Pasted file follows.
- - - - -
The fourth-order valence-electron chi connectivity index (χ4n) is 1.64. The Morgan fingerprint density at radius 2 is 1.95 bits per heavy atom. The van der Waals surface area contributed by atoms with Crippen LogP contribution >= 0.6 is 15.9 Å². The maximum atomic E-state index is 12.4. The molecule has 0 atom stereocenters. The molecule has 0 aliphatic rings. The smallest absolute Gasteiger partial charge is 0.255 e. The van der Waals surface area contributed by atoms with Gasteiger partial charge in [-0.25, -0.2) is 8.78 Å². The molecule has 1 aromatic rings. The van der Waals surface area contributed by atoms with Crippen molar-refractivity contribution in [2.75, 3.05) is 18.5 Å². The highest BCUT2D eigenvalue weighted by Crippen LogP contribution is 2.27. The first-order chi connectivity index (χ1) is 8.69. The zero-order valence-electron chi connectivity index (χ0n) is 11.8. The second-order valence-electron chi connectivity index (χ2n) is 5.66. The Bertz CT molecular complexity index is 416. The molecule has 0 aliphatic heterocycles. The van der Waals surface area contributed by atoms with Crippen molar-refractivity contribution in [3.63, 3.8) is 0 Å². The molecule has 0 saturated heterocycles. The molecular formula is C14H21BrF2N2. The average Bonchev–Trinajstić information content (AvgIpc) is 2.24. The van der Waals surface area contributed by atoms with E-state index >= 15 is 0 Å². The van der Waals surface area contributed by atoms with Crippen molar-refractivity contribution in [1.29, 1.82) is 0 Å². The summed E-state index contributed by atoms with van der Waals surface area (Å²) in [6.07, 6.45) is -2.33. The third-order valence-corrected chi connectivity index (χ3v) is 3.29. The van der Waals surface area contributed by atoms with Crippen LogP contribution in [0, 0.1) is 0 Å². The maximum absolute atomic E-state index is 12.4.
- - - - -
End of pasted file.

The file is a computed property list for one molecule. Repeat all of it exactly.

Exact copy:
The fourth-order valence-electron chi connectivity index (χ4n) is 1.64. The Morgan fingerprint density at radius 2 is 1.95 bits per heavy atom. The van der Waals surface area contributed by atoms with Crippen LogP contribution >= 0.6 is 15.9 Å². The maximum atomic E-state index is 12.4. The molecule has 0 atom stereocenters. The molecule has 0 aliphatic rings. The smallest absolute Gasteiger partial charge is 0.255 e. The van der Waals surface area contributed by atoms with Gasteiger partial charge in [-0.25, -0.2) is 8.78 Å². The molecule has 1 aromatic rings. The van der Waals surface area contributed by atoms with Crippen molar-refractivity contribution in [2.75, 3.05) is 18.5 Å². The highest BCUT2D eigenvalue weighted by Crippen LogP contribution is 2.27. The first-order chi connectivity index (χ1) is 8.69. The zero-order valence-electron chi connectivity index (χ0n) is 11.8. The second-order valence-electron chi connectivity index (χ2n) is 5.66. The Bertz CT molecular complexity index is 416. The molecule has 0 aliphatic heterocycles. The van der Waals surface area contributed by atoms with Crippen molar-refractivity contribution in [3.63, 3.8) is 0 Å². The molecule has 0 saturated heterocycles. The molecular formula is C14H21BrF2N2. The average Bonchev–Trinajstić information content (AvgIpc) is 2.24. The van der Waals surface area contributed by atoms with E-state index >= 15 is 0 Å². The van der Waals surface area contributed by atoms with Crippen molar-refractivity contribution in [1.29, 1.82) is 0 Å². The summed E-state index contributed by atoms with van der Waals surface area (Å²) in [6.07, 6.45) is -2.33. The third-order valence-corrected chi connectivity index (χ3v) is 3.29. The van der Waals surface area contributed by atoms with Crippen LogP contribution in [0, 0.1) is 0 Å². The maximum absolute atomic E-state index is 12.4.